My Paper Chase (2009) – Harold Evans

 

I was introduced, through film, to Harold Evans during this year’s Hot Doc film festival here in Toronto in the fantastic documentary Attacking The Devil: Harold Evans and the Last Nazi War Crime. I was stunned to learn about this journalist and editor, not to mention all the stories he’d been involved in over the course of his lifetime, and the fact that I’d never heard of him!!

No sooner was the screening done than I hit one of the local book stores and walked out with a copy of his memoirs.

I dug in happily, as Evans recounted his life experiences, his schooling, his family, and his life’s work.

It was at that point in the book, where he talks about covering stories, deciding what to print, verifying facts, that my interest really flared up, I like to imagine that perhaps, with better training, and a little refinement in the way I write, I could have been a newspaperman, but one cut from Evans’ cloth, not swayed by the corporations or advertisers who either own or market through the newsprint, and are the ones these days dictating what is news, and what should be covered. Instead, I long(ed) to be an objective reporter, revealing the true facts, keeping them in context of larger events, and making for an informed public, not one that needs to be pandered to, but one that is constantly seeking to learn and improve on itself.

I followed him happily through investigations into pollution, racism, the execution of an innocent man, loving his punchy prose style as he brought to life the newspapers of yesteryear, when type needed to be set by hand, hot metal formed into words that would then combine to create fascinating stories that spread across the county, country and globe.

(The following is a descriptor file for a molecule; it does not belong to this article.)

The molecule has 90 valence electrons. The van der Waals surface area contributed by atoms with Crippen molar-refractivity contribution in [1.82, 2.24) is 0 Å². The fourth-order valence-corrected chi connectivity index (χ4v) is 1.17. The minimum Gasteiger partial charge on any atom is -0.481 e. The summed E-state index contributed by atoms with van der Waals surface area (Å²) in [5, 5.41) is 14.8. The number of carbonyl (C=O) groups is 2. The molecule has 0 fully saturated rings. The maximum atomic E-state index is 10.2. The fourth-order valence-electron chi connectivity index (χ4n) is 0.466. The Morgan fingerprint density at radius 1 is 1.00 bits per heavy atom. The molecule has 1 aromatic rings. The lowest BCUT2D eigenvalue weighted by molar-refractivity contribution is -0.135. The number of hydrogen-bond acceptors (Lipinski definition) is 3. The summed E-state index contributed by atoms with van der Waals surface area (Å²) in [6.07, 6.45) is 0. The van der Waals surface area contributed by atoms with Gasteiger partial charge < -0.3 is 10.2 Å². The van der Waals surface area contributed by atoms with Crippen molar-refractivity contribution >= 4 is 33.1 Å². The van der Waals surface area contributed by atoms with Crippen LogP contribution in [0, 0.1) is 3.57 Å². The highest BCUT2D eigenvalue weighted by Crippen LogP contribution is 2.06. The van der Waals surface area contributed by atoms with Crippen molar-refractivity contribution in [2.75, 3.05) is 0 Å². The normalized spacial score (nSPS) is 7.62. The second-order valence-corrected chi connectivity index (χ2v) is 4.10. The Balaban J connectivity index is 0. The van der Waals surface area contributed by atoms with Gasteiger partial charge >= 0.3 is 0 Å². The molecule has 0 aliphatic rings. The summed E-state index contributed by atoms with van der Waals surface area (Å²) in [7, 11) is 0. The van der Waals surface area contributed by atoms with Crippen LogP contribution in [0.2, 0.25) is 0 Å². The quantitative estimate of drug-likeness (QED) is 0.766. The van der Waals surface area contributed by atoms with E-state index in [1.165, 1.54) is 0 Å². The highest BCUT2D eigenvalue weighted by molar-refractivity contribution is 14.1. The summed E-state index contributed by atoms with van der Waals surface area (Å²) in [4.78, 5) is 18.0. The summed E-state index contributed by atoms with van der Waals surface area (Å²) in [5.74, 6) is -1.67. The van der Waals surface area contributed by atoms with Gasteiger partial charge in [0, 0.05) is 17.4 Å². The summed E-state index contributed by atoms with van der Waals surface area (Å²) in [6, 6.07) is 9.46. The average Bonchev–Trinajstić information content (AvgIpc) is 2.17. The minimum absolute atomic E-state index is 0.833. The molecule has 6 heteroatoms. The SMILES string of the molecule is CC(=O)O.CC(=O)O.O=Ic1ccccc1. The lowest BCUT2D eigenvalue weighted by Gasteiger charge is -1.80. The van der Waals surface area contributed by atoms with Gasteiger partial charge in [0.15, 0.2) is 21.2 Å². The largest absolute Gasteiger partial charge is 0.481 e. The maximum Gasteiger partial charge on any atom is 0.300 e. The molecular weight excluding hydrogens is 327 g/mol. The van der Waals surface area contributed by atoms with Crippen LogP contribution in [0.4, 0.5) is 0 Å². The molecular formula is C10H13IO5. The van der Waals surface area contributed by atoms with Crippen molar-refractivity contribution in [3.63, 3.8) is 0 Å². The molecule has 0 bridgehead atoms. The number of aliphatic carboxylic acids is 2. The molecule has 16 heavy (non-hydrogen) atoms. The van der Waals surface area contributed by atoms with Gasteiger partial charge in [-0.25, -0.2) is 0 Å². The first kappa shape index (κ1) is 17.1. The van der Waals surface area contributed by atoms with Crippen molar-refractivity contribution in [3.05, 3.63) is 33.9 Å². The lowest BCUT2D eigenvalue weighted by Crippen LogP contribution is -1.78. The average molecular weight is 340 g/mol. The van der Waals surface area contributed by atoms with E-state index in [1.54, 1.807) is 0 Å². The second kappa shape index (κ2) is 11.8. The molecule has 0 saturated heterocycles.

He takes the reader through the coverage, by his Sunday Times, of the thalidomide case, showing the way the British law operated at the time, that a case before the courts could not be commented on by the media, and if they did so, they could be put in contempt of court, but the moral side of the case, as well as the Freedom of Speech and health of the people, in the end, proved to outweigh the law. This part of his life is the centerpiece of the aforementioned documentary.

There is his paper’s coverage of the Troubles in Ireland, the warning signs that were missed and the errors and atrocities committed by both sides. I think that is one of the things I liked most about his book, and the concept of journalism, far less in practice now than it used to be, the objective reporting, not interpreting the facts for whatever political party you have allegiance to, but a presentation of the facts (without personal inflection) in an understandable narrative.

In this day and age when corporations, governments and media tyrants own so many papers and are spoon-feeding us their propaganda, Evans memoir should be a challenge for us all to continue the concept of the fair and unbiased press, be it television, ink or blog. Truth shouldn’t be a matter of manipulation or muzzling of stories to fit agendas, it should always be a clear, concise representation of the facts presented in context.

Loved this book!

 

 

 

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